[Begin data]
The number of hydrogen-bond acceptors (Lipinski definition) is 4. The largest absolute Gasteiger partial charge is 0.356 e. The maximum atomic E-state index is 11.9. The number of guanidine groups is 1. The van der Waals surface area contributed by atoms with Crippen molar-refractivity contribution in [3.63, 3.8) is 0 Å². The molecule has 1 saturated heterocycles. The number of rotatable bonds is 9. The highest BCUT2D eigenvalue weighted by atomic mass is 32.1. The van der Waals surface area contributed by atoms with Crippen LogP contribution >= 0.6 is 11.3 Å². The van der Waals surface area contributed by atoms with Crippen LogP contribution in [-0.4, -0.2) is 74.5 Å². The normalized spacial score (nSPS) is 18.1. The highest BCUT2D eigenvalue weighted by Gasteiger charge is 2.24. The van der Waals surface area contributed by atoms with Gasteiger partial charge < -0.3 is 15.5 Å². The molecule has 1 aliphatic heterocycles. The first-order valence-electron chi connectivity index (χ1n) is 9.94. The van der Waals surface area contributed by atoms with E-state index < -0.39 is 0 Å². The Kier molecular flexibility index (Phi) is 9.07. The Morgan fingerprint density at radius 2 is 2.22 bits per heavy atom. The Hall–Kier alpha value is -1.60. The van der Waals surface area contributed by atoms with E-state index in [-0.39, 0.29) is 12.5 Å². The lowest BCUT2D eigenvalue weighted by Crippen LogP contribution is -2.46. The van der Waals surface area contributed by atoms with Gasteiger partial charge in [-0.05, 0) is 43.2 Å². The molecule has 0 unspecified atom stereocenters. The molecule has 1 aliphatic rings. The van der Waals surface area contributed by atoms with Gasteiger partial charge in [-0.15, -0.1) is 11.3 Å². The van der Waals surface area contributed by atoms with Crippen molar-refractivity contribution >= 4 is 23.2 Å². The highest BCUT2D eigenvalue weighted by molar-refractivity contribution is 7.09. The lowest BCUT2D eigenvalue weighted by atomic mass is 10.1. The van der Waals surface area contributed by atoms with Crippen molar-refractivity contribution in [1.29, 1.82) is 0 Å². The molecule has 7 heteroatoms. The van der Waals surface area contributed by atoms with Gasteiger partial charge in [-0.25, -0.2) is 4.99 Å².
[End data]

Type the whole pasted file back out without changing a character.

The number of hydrogen-bond acceptors (Lipinski definition) is 4. The largest absolute Gasteiger partial charge is 0.356 e. The maximum atomic E-state index is 11.9. The number of guanidine groups is 1. The van der Waals surface area contributed by atoms with Crippen molar-refractivity contribution in [3.63, 3.8) is 0 Å². The molecule has 1 saturated heterocycles. The number of rotatable bonds is 9. The highest BCUT2D eigenvalue weighted by atomic mass is 32.1. The van der Waals surface area contributed by atoms with Crippen LogP contribution >= 0.6 is 11.3 Å². The van der Waals surface area contributed by atoms with Crippen LogP contribution in [-0.4, -0.2) is 74.5 Å². The normalized spacial score (nSPS) is 18.1. The highest BCUT2D eigenvalue weighted by Gasteiger charge is 2.24. The van der Waals surface area contributed by atoms with Gasteiger partial charge < -0.3 is 15.5 Å². The molecule has 1 aliphatic heterocycles. The first-order valence-electron chi connectivity index (χ1n) is 9.94. The van der Waals surface area contributed by atoms with E-state index < -0.39 is 0 Å². The Kier molecular flexibility index (Phi) is 9.07. The Morgan fingerprint density at radius 2 is 2.22 bits per heavy atom. The Hall–Kier alpha value is -1.60. The van der Waals surface area contributed by atoms with E-state index in [-0.39, 0.29) is 12.5 Å². The lowest BCUT2D eigenvalue weighted by Crippen LogP contribution is -2.46. The van der Waals surface area contributed by atoms with Gasteiger partial charge in [-0.05, 0) is 43.2 Å². The molecule has 0 unspecified atom stereocenters. The molecule has 1 aliphatic rings. The van der Waals surface area contributed by atoms with Gasteiger partial charge in [-0.15, -0.1) is 11.3 Å². The van der Waals surface area contributed by atoms with Crippen molar-refractivity contribution >= 4 is 23.2 Å². The highest BCUT2D eigenvalue weighted by molar-refractivity contribution is 7.09. The lowest BCUT2D eigenvalue weighted by atomic mass is 10.1. The van der Waals surface area contributed by atoms with Crippen molar-refractivity contribution in [1.29, 1.82) is 0 Å². The molecule has 7 heteroatoms. The van der Waals surface area contributed by atoms with Gasteiger partial charge in [-0.25, -0.2) is 4.99 Å².